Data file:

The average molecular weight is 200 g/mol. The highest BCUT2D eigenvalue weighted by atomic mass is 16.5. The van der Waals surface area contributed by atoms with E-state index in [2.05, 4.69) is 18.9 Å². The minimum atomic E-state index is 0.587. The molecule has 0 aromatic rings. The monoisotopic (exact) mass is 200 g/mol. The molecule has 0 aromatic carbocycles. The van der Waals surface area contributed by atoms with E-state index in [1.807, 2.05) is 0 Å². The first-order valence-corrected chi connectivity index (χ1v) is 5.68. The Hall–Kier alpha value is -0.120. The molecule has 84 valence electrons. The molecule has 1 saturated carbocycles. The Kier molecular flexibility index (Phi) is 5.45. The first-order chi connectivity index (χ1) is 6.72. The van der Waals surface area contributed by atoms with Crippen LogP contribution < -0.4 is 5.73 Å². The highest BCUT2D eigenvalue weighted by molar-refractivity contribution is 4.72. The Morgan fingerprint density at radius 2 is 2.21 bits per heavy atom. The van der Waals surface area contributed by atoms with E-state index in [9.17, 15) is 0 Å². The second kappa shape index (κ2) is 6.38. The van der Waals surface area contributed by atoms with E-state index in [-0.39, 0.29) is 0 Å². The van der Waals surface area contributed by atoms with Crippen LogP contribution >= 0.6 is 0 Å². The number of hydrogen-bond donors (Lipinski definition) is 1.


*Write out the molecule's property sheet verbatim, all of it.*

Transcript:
The average molecular weight is 200 g/mol. The highest BCUT2D eigenvalue weighted by atomic mass is 16.5. The van der Waals surface area contributed by atoms with E-state index in [2.05, 4.69) is 18.9 Å². The minimum atomic E-state index is 0.587. The molecule has 0 aromatic rings. The monoisotopic (exact) mass is 200 g/mol. The molecule has 0 aromatic carbocycles. The van der Waals surface area contributed by atoms with E-state index in [1.807, 2.05) is 0 Å². The first-order valence-corrected chi connectivity index (χ1v) is 5.68. The Hall–Kier alpha value is -0.120. The molecule has 84 valence electrons. The molecule has 1 saturated carbocycles. The Kier molecular flexibility index (Phi) is 5.45. The first-order chi connectivity index (χ1) is 6.72. The van der Waals surface area contributed by atoms with Crippen LogP contribution < -0.4 is 5.73 Å². The highest BCUT2D eigenvalue weighted by molar-refractivity contribution is 4.72. The Morgan fingerprint density at radius 2 is 2.21 bits per heavy atom. The van der Waals surface area contributed by atoms with E-state index in [9.17, 15) is 0 Å². The second kappa shape index (κ2) is 6.38. The van der Waals surface area contributed by atoms with E-state index in [-0.39, 0.29) is 0 Å². The van der Waals surface area contributed by atoms with Crippen LogP contribution >= 0.6 is 0 Å². The number of hydrogen-bond donors (Lipinski definition) is 1.